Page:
(EuroJournal) — Barclays Plc is expecting another year of record profit in Japan on the back of the country’s debt and rates market trading resurgence, marking a bright spot for the UK lender as it struggles elsewhere.
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The bank’s Japan entities are getting more yen rates-related orders from home and abroad, with many overseas institutional clients betting that local interest rates will rise, according to Kosuke Morihara, chief executive officer for the country. It may add to headcount if trading income keeps growing, he said.
Profit after tax “could reach an all-time high if there is no material change in the market situation,” Morihara said in an interview. “Japan has finally come to the center of the radar of global investors for the first time in a while.”
The market activity has already helped to boost earnings at Barclays’ Japanese securities arm this year, which is likely to surpass 2022’s record profit of 15.1 billion yen ($100 million), he said.
The Bank of Japan has taken steps over recent months to liberate the debt market from years of its control, breathing life into trading business and sparking competition among financial firms to hire experts. These policy tweaks have enlivened the nation’s once-sleepy $7.2 trillion government bond market, generating more trading business for a slew of firms including Barclays.
It’s particularly a welcome boost for the British banking group, as it plans to cut costs after its trading division missed estimates in the third quarter. Chief Executive Officer C.S. Venkatakrishnan said in an interview this month that Asia will be largely spared from the bulk of job cuts due to its growing businesses in the region.
Japan generated about 30% of net revenue in Asia last year, according to Morihara. “Markets business is at the center of our operations,” he said, adding that yen rates and credit are among areas that are growing.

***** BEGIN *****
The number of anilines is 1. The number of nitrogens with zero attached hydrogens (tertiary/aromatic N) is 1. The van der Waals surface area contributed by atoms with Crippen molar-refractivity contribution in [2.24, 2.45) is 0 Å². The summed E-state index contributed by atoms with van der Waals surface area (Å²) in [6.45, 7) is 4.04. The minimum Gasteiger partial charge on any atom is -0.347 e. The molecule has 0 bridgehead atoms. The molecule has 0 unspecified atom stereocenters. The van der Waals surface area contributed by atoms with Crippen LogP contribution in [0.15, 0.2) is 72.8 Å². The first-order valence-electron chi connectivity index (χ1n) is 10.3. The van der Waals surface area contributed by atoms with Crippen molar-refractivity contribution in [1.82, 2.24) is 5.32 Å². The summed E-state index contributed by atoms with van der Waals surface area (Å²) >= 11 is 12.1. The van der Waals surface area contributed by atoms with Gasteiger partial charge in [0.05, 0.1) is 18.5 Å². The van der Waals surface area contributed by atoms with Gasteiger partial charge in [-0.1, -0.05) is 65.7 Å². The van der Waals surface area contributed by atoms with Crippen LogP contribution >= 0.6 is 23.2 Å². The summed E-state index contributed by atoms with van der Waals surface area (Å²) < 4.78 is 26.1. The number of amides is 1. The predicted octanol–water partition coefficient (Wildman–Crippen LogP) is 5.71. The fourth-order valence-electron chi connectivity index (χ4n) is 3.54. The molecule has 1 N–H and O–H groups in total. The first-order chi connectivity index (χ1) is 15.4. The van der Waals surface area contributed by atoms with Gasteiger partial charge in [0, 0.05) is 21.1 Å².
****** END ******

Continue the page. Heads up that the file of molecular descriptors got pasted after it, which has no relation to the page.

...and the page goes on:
Stephen Dainton, co-head of global markets, says Japan has re-emerged as a place of interest over the past year. The bank is providing “significant liquidity” in yen swaps and Japanese government bonds, he said in an interview this month.
“For the first time in a long time, yen interest rates are attracting the spotlight, and are moving,” Morihara said. “I expect this situation will continue into next year.”
Gone are the days when the trading floor for Japanese government bonds or yen rates was quiet, said Morihara, who used to head Barclays’ fixed income financing in Asia Pacific. The firm’s traders and salespeople in Tokyo “are now busy,” he said, adding that “they say that now is the most fun time.”
The yield on the benchmark 10-year JGB hit a decade-year high of 0.97% on Nov. 1, and volatility in bonds reached a level unseen since 2008 earlier this year. The Bank of Japan loosened its so-called yield curve control policy in October, although it’s persisting with negative interest rates to achieve its inflation target.
Under Barclays’ “base case” scenario, the BOJ will end negative rates in April and raise the short-term rate to as high as 0.2% by the end of 2024. The forecast follows signals from central bank officials that they are finally winning the decades-long battle against deflation.
“There is no doubt that you can’t continue yield curve control or negative rates forever,” Morihara said. “It is a matter of when. The time is gradually ripening for that.”
–With assistance from Ambereen Choudhury and Masaki Kondo.
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